In my previous email, I laid out a nutritional framework, consisting of 3 levers—dietary restriction (DR), caloric restriction (CR), and time restriction (TR)—and alluded to a recent review in The New England Journal of Medicine (NEJM) highlighting TR (i.e., when you eat and don’t eat).
(We also just released an AMA exclusively on fasting.)
A staple of the NEJM is research relating to treatments for disease, and how they can be used in the clinic. The review article from the NEJM—“Effects of Intermittent Fasting on Health, Aging, and Disease”—is no exception. After describing the potential mechanisms underlying its beneficial effects—metabolic switching and stress resistance chiefly among them—the authors go on to describe the reported effects of so-called intermittent fasting (IF) on health and disease, and finish with recommendations for how health care providers can help their patients implement this eating pattern to treat or prevent a number of metabolic maladies.
(I say “so-called” IF because I think this term is confusing and inaccurate. The authors conflate three distinct forms of fasting into one in their definition of IF: Alternate-day fasting (ADF), 5:2 intermittent fasting (5:2), and daily time-restricted feeding (TRF). This is confusing because these are quite different forms of fasting or restriction. It’s important to distinguish between them. The other problem within these definitions is the flexibility around the term “fasting.” Most studies on ADF and 5:2 allow up to 700 Calories per day on fasting days, while others don’t allow any Calories. I’m very particular about the definitions because I think different forms of fasting and restriction may have different physiologic effects, and I worry that by lumping all forms together, we may dilute such insights.)
One of the aforementioned mechanisms, metabolic switching, refers to the preferential shift from the use of glucose as a fuel source to the use of fatty acids and ketone bodies. Your ability to toggle back and forth between these two metabolic states is an indicator of your metabolic flexibility. For those interested, I’ve discussed this concept in more detail on the website (here and here) and most recently with Iñigo San Millán on the podcast.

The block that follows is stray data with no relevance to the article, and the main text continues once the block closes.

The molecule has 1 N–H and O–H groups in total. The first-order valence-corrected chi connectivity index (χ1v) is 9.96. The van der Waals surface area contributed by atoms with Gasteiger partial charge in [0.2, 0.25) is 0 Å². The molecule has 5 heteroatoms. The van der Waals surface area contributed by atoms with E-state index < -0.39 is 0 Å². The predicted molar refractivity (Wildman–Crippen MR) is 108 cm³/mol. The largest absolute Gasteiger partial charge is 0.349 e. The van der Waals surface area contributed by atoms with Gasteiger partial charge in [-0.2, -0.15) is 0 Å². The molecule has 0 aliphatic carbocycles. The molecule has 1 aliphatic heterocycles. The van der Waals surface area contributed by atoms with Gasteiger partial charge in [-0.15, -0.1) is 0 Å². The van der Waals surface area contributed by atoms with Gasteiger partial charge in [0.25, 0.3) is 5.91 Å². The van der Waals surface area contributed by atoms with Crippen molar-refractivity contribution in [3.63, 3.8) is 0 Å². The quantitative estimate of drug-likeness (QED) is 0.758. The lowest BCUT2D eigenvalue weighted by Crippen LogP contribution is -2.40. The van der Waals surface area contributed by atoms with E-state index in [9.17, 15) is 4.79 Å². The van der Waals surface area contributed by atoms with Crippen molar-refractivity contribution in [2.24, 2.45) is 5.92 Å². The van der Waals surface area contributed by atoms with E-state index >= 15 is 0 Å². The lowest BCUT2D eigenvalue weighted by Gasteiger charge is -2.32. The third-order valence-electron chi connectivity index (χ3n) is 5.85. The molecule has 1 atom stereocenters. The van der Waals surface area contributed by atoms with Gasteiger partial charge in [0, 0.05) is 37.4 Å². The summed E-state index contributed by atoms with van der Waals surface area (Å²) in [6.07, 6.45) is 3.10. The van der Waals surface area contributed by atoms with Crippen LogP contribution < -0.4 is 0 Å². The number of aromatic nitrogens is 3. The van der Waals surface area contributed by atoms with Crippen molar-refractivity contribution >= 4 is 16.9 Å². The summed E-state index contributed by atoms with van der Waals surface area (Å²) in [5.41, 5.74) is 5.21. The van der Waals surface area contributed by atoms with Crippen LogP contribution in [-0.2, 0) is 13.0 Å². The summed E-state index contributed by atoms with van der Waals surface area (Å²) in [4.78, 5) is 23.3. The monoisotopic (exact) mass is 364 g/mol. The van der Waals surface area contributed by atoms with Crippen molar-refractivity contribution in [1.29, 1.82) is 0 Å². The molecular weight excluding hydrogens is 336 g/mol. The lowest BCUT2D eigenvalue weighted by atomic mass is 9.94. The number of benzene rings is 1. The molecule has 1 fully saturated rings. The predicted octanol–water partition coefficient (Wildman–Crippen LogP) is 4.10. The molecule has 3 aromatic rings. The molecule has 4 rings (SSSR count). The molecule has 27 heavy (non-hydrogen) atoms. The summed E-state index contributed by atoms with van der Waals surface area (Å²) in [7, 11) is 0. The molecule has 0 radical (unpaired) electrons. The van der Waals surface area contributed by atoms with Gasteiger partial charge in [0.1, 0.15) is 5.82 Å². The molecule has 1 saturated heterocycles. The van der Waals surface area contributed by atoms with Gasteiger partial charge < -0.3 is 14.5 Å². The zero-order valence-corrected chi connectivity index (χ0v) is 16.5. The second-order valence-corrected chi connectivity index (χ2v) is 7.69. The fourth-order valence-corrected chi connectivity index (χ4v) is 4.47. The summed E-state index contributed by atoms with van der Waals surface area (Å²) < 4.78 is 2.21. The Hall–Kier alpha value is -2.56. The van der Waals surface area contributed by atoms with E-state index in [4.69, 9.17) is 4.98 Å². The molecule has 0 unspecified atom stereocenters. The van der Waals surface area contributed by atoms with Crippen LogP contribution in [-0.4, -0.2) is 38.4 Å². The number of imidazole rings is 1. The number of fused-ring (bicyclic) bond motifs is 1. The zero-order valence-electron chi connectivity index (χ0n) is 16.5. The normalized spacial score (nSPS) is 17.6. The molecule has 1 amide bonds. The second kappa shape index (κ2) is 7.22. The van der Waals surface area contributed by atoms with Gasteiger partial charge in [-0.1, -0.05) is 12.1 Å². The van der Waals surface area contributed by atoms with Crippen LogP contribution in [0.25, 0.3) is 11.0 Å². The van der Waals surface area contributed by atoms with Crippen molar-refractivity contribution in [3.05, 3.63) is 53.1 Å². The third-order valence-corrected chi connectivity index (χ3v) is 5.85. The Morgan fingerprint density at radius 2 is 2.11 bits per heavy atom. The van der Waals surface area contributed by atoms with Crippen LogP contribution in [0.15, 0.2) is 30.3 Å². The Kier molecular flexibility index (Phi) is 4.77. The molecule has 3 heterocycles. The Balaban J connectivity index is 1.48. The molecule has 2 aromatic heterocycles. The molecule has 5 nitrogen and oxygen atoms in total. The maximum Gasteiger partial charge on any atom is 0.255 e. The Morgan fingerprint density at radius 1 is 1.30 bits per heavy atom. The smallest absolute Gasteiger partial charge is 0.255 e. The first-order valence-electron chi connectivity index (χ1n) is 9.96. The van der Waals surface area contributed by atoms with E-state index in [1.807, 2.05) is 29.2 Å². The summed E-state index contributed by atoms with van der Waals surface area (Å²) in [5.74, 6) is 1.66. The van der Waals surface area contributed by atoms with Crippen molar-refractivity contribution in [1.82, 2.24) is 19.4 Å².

The authors question how much of the benefit of IF is due to metabolic switching and how much is due to weight loss, which often, but not always, accompanies fasting. They point out that many studies have indicated the benefits of IF are independent of its effects on weight loss. They also emphasize that ketone bodies produced from fasting are not only used for fuel, but are also signaling molecules that have profound effects on metabolism and are known to influence health and aging.
What is the level of ketosis one must reach in order to elicit these benefits? The minimum threshold appears to be about 1 mM, at least in mice. This raises the question of whether different types of fasting achieves levels above this threshold. According to the authors, plasma ketones generally increase to 0.2-0.5 mM during the first 24 hours of fasting.*
* In the review article, the authors wrote, “In the fed state, blood levels of ketone bodies are low, and in humans, they rise within 8 to 12 hours after the onset of fasting, reaching levels as high as 2 to 5 mM by 24 hours.” We wrote to the corresponding author questioning this and he confirmed this was an error in the paper and he’s submitting the change to the editor.
Given the importance put on ketone bodies by the authors, it’s surprising that very few trials in humans measure plasma ketones during IF, TRF, or ADF. But if it takes 24 hours for ketones to reach up to 0.5 mM, and the beneficial threshold is 1 mM, it suggests there may be a dosing problem with some forms of fasting. This raises the possibility that the metabolic switch isn’t occurring in some types of TR.
In one trial that did look at morning ketones after 4 days of TRF (18-hour fasting window) in 11 overweight adults, levels were 0.15 mM. In a different trial, a one-week 5:2 IF regimen in 19 healthy female participants, in the morning after the full (and non-consecutive) days of fasting (about 36 hours of fasting), self-measured BHB levels were 2.58 and 1.14 mM, respectively.
However, these studies are very small and lasted a week or less. Whether the results are reproducible and what happens when people engage in these regimens long-term hasn’t been determined. Do people improve their metabolic flexibility during long-term TRF, IF, and ADF? Do the levels, and utilization of, ketones increase over time? Does one regimen work better than the others in this regard? Does a ketogenic diet mimic the effects of TR (or does TR mimic the effects of a ketogenic diet)? If we have any chance of sorting this out, we need to start carrying out more (and longer) studies that look at different forms of restriction and measure the thing that presumably matters, in this case, ketones.